Marshfield isn't the biggest "big money" name in Visa, of course. Among the billionaires with a holding in Visa is Warren Buffett. While he did recently trim his position, as mentioned before, Berkshire still holds nearly 10 million shares in the Dow stock.
- Market value: $303.7 billion
- Dividend yield: 2.1%
- Billionaire investor: Ensemble Capital Management
- Percent of portfolio: 8.1%
Ensemble Capital Management, an advisory in Burlingame, California, is one of several billionaires that have a sizable position in Home Depot (HD).
Indeed, Ensemble raised its stake in HD by 156% in the most recent quarter to 249,102 shares worth $62.4 million. Home Depot now accounts for 8.1% of the equity portfolio, making it the second-largest position behind only Netflix (NFLX, 8.6%).
And why not? Ensemble's existing stake in Home Depot has served it well. HD shares have gained 29% year-to-date as the nation's largest home improvement retailer was allowed to stay open throughout the country's lockdowns, and benefited from people stuck at home sprucing up their abodes.
Analysts think it has farther to run. Home Depot sits among the upper half of Dow stocks, according to the analyst community. The pros have an average recommendation of Buy, according to S&P Global Market Intelligence, and they expect average annual earnings growth of 7.5% over the next three to five years.
- Market value: $1.59 trillion
- Dividend yield: 1.1%
- Billionaire investor: TCI Fund Management
- Percent of portfolio: 11.7%
Microsoft (MSFT), the largest company in the world by market value, has plenty of billionaire investors. But one noteworthy top holder is TCI Fund Management, led by hedge-fund chief Chris Hohn.
The London-based fund has $25.2 billion in managed securities and a top 10 holdings concentration of 95%, and Hohn's personal net worth is estimated at $5 billion.
Microsoft is a natural stock pick for pretty much any institutional investor's portfolio. Its Windows operating system still is the most popular in the world, and the company has fully figured out how to drive recurring revenue by selling cloud-based services (including its Office productivity suite) to both enterprise and retail customers.
Almost 12% of the value of TCI's holdings stem from its 14.5 million MSFT shares. The fund's stake was worth $2.9 billion as of the second quarter. Indeed, TCI likes Microsoft so much it bought another 458,722 shares last quarter.
The pros love Microsoft, too. It's the top-ranked Dow stock at the moment, with 23 Strong Buys and eight Buys versus just four Holds, according to S&P Global Market Intelligence.
- Market value: $69.4 billion
- Dividend yield: 2.5%
- Billionaire investor: Greenhaven Associates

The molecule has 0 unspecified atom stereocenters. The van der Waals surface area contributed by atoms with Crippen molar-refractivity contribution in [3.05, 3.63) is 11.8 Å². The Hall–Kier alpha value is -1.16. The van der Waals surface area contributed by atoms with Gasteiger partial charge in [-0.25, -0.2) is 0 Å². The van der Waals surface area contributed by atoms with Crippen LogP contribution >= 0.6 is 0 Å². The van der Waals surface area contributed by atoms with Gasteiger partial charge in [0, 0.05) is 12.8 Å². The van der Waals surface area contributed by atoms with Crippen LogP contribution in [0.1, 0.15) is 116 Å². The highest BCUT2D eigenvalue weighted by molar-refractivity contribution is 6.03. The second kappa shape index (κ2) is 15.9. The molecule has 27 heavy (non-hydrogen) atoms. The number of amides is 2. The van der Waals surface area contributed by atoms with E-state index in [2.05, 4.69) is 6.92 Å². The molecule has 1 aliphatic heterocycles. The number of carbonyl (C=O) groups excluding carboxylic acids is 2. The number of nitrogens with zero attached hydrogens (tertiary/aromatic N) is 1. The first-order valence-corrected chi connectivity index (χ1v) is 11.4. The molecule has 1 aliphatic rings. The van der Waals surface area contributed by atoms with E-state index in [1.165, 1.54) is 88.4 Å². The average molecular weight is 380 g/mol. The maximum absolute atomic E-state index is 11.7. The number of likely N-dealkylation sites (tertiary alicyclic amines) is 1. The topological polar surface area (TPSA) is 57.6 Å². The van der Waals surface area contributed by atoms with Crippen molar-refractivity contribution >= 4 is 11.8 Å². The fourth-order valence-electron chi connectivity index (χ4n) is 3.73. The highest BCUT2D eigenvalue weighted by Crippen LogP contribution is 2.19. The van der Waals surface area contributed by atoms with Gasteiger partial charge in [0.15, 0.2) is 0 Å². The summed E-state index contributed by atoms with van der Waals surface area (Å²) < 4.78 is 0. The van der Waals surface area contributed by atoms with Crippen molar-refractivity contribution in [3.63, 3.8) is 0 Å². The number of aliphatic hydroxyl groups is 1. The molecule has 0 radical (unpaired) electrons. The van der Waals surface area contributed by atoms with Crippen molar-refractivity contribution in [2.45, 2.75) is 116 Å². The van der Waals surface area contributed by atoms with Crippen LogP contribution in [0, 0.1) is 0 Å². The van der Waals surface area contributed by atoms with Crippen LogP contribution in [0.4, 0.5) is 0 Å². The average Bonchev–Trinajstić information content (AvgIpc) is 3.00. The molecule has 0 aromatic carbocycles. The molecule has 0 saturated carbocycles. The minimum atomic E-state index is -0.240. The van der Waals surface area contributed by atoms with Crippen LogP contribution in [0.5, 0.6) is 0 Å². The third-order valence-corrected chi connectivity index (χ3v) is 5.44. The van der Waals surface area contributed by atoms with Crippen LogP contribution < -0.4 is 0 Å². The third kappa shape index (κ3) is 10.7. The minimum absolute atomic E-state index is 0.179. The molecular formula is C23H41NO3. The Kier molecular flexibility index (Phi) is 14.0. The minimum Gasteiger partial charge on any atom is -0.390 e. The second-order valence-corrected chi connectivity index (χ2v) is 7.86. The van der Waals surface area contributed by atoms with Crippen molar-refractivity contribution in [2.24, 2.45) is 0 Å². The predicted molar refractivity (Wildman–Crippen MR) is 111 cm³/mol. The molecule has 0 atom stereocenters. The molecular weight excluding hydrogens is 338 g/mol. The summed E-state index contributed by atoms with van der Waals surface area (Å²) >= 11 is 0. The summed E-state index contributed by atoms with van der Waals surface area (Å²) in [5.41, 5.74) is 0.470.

- Percent of portfolio: 11.7%
Goldman Sachs (GS) was among the more notable stocks that Warren Buffett purged from Berkshire Hathaway's portfolio in Q2. The Wall Street investment bank stock still has plenty of fans, however.
One of them is Greenhaven Associates, which made GS its second-largest holding during the second quarter. The firm bought another 39,533 shares in the Dow stock to bring its position to 2,947,430 shares worth $582.5 million. That accounts for 12.9% of Greenhaven's holdings.
Greenhaven's other top stock picks include Morgan Stanley (MS), GM and homebuilder Lennar (LEN). And just for good measure, it also has a small stake in Berkshire Hathaway.
Interestingly, Greenhaven's Edgar Wachenheim is the author of Common Stocks and Common Sense, a well-received book describing the fund chief's investing philosophy.
- Market value: $1.99 trillion
- Dividend yield: 0.7%
- Billionaire investor: Warren Buffett (Berkshire Hathaway)
- Percent of portfolio: 44.2%
"I don't think of Apple as a stock," Warren Buffett says. "I think of it as our third business."
While Buffett might be silent about many of his equity holdings, he's never short of words for Apple (AAPL), which at 44% of the Berkshire portfolio is the undisputed king of the Buffett stocks. Thanks to both its monumental run (heading into a late-August stock split), as well as lousy performances in several of Berkshire's other holdings, shares in the roughly $2 trillion company make up the largest position in Berkshire Hathaway's equity portfolio by a mile.
The Oracle of Omaha has only occasionally dabbled in technology stocks. But he bought Apple with two fists, and he's more than happy to discuss his ardor for AAPL. As he has said more than once on CNBC, he loves the power of Apple's brand and its ecosystem of products (such as the iPhone and iPad) and services (such as Apple Pay and iTunes).
"It's probably the best business I know in the world," Buffett said in February. "And that is a bigger commitment that we have in any business except insurance and the railroad."
With more than 245 million shares, Berkshire is Apple's third-largest shareholder after Vanguard and BlackRock – giants of the passively managed index fund universe. Buffett, with a net worth of roughly $81 billion, according to Forbes, owns 5.7% of Apple's shares outstanding.